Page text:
Most US adults aged 65 or older qualify for Medicare, and many of them are also dually eligible for Medicaid benefits. Dual-eligible beneficiaries are some of the most disadvantaged older adult groups. They qualify for federal Medicare benefits, but the level of benefits they can receive under state Medicaid programs can vary greatly between states.

To help inform future policymaking, CHSE research in this area focuses on both the impact of policy changes within the Medicare program, as well as the complex merging of data for research on dual-eligible beneficiaries.


Hip/knee replacements are the most common inpatient surgeries for Medicare beneficiaries. Comprehensive Care for Joint Replacement (CJR) — Medicare's first mandatory bundled payment program— reflects a national move towards value-based payment. CHSE provides research assessing whether CJR affects disparities in joint replacement care.


Home and community based services (HCBS) provide opportunities for Medicaid beneficiaries to receive services in their own home or community rather than institutions or other isolated settings. These programs serve a variety of targeted populations groups, such as people with intellectual or developmental disabilities, physical disabilities, and/or mental illnesses.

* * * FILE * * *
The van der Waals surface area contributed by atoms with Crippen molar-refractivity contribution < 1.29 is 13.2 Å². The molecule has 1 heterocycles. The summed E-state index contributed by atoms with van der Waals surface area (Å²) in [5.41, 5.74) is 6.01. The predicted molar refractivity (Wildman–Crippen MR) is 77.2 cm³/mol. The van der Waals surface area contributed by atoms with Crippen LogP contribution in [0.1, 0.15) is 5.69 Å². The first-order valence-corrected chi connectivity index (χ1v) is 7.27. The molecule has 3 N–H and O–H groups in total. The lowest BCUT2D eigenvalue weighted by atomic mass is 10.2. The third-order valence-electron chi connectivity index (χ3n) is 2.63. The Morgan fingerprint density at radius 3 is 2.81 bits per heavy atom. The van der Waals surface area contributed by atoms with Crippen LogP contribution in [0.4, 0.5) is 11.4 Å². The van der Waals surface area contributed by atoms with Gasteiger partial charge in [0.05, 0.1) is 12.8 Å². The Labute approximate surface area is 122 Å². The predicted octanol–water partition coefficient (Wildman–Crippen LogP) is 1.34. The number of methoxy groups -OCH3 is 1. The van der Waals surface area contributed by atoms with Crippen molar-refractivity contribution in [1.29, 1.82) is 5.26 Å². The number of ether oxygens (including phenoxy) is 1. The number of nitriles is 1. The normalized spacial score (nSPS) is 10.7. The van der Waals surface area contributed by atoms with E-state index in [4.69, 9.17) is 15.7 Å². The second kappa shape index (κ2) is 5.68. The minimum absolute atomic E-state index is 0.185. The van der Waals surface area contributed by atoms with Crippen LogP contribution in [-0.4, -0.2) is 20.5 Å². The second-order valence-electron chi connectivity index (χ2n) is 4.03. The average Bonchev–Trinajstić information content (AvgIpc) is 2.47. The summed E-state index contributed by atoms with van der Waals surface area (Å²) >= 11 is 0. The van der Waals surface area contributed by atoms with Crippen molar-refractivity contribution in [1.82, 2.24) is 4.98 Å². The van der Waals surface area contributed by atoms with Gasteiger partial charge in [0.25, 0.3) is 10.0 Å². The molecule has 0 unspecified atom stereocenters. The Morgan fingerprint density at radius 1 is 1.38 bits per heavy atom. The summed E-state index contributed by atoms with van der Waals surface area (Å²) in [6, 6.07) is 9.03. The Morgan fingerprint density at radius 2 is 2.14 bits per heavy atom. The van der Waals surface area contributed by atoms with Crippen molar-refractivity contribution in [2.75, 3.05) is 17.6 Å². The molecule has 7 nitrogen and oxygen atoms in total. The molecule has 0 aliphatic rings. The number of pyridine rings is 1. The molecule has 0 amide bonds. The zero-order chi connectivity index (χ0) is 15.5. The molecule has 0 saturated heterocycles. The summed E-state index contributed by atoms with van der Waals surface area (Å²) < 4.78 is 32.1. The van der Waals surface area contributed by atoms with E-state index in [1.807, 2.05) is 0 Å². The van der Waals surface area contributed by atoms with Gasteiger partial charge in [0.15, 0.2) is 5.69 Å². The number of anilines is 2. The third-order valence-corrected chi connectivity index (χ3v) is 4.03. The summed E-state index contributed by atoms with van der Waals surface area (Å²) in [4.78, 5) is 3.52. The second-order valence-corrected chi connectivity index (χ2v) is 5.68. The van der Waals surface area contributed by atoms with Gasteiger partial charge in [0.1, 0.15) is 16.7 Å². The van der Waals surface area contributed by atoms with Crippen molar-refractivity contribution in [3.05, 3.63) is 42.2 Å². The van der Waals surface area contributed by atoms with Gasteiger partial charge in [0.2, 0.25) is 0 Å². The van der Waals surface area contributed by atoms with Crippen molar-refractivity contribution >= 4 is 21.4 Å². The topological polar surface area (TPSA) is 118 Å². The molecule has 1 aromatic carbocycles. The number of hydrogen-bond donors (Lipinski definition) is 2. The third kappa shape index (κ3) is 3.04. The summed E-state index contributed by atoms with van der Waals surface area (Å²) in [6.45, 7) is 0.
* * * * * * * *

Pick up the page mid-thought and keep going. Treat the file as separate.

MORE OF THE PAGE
In 2021, Hyunjee Kim received a National Institute of Health R01 grant focused on individuals aged 65+ with Alzhiemer's disease and related dementias who receive both Medicaid and Medicare services. Dr. Kim is investigating the use of HCBS, health outcomes and health care costs for this population, with an emphasis on potential disparities in access and use of long-term supports and services across U.S. states with different policies.